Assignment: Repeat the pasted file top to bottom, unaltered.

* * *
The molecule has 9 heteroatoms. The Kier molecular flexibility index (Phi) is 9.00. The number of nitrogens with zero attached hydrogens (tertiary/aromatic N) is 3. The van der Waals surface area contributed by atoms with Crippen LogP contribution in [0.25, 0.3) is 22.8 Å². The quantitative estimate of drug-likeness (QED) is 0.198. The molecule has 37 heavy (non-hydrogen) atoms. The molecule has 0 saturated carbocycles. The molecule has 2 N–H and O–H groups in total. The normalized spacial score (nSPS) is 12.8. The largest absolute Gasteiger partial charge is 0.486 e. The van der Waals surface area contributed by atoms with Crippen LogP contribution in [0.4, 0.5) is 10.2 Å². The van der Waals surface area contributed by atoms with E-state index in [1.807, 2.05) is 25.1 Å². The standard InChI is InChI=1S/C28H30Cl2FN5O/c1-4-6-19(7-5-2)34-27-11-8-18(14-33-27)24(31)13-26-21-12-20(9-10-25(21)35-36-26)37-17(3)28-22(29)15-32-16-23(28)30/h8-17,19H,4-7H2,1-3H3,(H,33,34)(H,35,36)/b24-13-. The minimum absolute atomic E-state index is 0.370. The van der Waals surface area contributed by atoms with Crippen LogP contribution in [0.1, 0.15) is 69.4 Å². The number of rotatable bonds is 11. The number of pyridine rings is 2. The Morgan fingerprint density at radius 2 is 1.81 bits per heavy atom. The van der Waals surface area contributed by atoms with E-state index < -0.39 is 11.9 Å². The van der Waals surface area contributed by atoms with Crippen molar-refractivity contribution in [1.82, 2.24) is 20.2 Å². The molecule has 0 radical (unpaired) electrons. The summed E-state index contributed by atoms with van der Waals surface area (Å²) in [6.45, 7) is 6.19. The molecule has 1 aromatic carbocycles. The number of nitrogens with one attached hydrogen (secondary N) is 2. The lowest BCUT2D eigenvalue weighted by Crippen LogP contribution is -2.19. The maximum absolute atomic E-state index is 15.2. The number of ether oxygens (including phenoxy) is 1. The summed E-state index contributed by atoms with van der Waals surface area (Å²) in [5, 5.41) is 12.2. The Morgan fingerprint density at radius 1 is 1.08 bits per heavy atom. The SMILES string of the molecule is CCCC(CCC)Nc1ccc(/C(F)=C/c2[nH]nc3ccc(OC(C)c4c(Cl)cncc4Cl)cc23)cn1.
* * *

The molecule has 9 heteroatoms. The Kier molecular flexibility index (Phi) is 9.00. The number of nitrogens with zero attached hydrogens (tertiary/aromatic N) is 3. The van der Waals surface area contributed by atoms with Crippen LogP contribution in [0.25, 0.3) is 22.8 Å². The quantitative estimate of drug-likeness (QED) is 0.198. The molecule has 37 heavy (non-hydrogen) atoms. The molecule has 0 saturated carbocycles. The molecule has 2 N–H and O–H groups in total. The normalized spacial score (nSPS) is 12.8. The largest absolute Gasteiger partial charge is 0.486 e. The van der Waals surface area contributed by atoms with Crippen LogP contribution in [0.4, 0.5) is 10.2 Å². The van der Waals surface area contributed by atoms with E-state index in [1.807, 2.05) is 25.1 Å². The standard InChI is InChI=1S/C28H30Cl2FN5O/c1-4-6-19(7-5-2)34-27-11-8-18(14-33-27)24(31)13-26-21-12-20(9-10-25(21)35-36-26)37-17(3)28-22(29)15-32-16-23(28)30/h8-17,19H,4-7H2,1-3H3,(H,33,34)(H,35,36)/b24-13-. The minimum absolute atomic E-state index is 0.370. The van der Waals surface area contributed by atoms with Crippen LogP contribution in [0.1, 0.15) is 69.4 Å². The number of rotatable bonds is 11. The number of pyridine rings is 2. The Morgan fingerprint density at radius 2 is 1.81 bits per heavy atom. The van der Waals surface area contributed by atoms with E-state index < -0.39 is 11.9 Å². The van der Waals surface area contributed by atoms with Crippen molar-refractivity contribution in [1.82, 2.24) is 20.2 Å². The molecule has 0 radical (unpaired) electrons. The summed E-state index contributed by atoms with van der Waals surface area (Å²) in [6.45, 7) is 6.19. The molecule has 1 aromatic carbocycles. The number of nitrogens with one attached hydrogen (secondary N) is 2. The lowest BCUT2D eigenvalue weighted by Crippen LogP contribution is -2.19. The maximum absolute atomic E-state index is 15.2. The number of ether oxygens (including phenoxy) is 1. The summed E-state index contributed by atoms with van der Waals surface area (Å²) in [5, 5.41) is 12.2. The Morgan fingerprint density at radius 1 is 1.08 bits per heavy atom. The SMILES string of the molecule is CCCC(CCC)Nc1ccc(/C(F)=C/c2[nH]nc3ccc(OC(C)c4c(Cl)cncc4Cl)cc23)cn1.